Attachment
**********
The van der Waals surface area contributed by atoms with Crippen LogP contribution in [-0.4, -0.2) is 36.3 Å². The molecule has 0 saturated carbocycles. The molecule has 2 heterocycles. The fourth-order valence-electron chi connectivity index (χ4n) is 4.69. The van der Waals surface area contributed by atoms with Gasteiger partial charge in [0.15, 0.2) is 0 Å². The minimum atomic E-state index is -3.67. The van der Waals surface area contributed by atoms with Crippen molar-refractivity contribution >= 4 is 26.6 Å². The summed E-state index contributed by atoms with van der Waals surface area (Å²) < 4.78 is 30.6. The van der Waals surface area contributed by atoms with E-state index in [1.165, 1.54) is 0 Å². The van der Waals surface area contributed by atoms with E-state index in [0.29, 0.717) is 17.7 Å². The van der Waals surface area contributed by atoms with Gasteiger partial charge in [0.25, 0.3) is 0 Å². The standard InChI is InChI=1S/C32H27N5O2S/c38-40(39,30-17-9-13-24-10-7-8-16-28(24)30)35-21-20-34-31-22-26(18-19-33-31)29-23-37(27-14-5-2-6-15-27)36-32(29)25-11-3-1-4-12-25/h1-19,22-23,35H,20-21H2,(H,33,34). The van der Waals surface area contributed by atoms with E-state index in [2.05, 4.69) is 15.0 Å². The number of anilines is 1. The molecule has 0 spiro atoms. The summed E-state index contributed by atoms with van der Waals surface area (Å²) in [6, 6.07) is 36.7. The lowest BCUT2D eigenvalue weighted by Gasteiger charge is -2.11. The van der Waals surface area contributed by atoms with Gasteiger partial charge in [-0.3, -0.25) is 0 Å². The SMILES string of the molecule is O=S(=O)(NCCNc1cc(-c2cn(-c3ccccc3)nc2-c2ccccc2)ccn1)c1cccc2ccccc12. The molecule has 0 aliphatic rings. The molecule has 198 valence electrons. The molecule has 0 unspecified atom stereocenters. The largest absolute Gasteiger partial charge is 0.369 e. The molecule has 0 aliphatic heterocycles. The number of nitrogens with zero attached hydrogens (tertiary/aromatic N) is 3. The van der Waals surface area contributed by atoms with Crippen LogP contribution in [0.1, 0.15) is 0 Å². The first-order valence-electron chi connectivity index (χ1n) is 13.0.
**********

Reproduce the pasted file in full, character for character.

The van der Waals surface area contributed by atoms with Crippen LogP contribution in [-0.4, -0.2) is 36.3 Å². The molecule has 0 saturated carbocycles. The molecule has 2 heterocycles. The fourth-order valence-electron chi connectivity index (χ4n) is 4.69. The van der Waals surface area contributed by atoms with Gasteiger partial charge in [0.15, 0.2) is 0 Å². The minimum atomic E-state index is -3.67. The van der Waals surface area contributed by atoms with Crippen molar-refractivity contribution >= 4 is 26.6 Å². The summed E-state index contributed by atoms with van der Waals surface area (Å²) < 4.78 is 30.6. The van der Waals surface area contributed by atoms with E-state index in [1.165, 1.54) is 0 Å². The van der Waals surface area contributed by atoms with E-state index in [0.29, 0.717) is 17.7 Å². The van der Waals surface area contributed by atoms with Gasteiger partial charge in [0.25, 0.3) is 0 Å². The standard InChI is InChI=1S/C32H27N5O2S/c38-40(39,30-17-9-13-24-10-7-8-16-28(24)30)35-21-20-34-31-22-26(18-19-33-31)29-23-37(27-14-5-2-6-15-27)36-32(29)25-11-3-1-4-12-25/h1-19,22-23,35H,20-21H2,(H,33,34). The van der Waals surface area contributed by atoms with E-state index in [2.05, 4.69) is 15.0 Å². The number of anilines is 1. The molecule has 0 spiro atoms. The summed E-state index contributed by atoms with van der Waals surface area (Å²) in [6, 6.07) is 36.7. The lowest BCUT2D eigenvalue weighted by Gasteiger charge is -2.11. The van der Waals surface area contributed by atoms with Gasteiger partial charge in [-0.3, -0.25) is 0 Å². The SMILES string of the molecule is O=S(=O)(NCCNc1cc(-c2cn(-c3ccccc3)nc2-c2ccccc2)ccn1)c1cccc2ccccc12. The molecule has 0 aliphatic rings. The molecule has 198 valence electrons. The molecule has 0 unspecified atom stereocenters. The largest absolute Gasteiger partial charge is 0.369 e. The molecule has 0 aliphatic heterocycles. The number of nitrogens with zero attached hydrogens (tertiary/aromatic N) is 3. The van der Waals surface area contributed by atoms with Crippen LogP contribution in [0.1, 0.15) is 0 Å². The first-order valence-electron chi connectivity index (χ1n) is 13.0.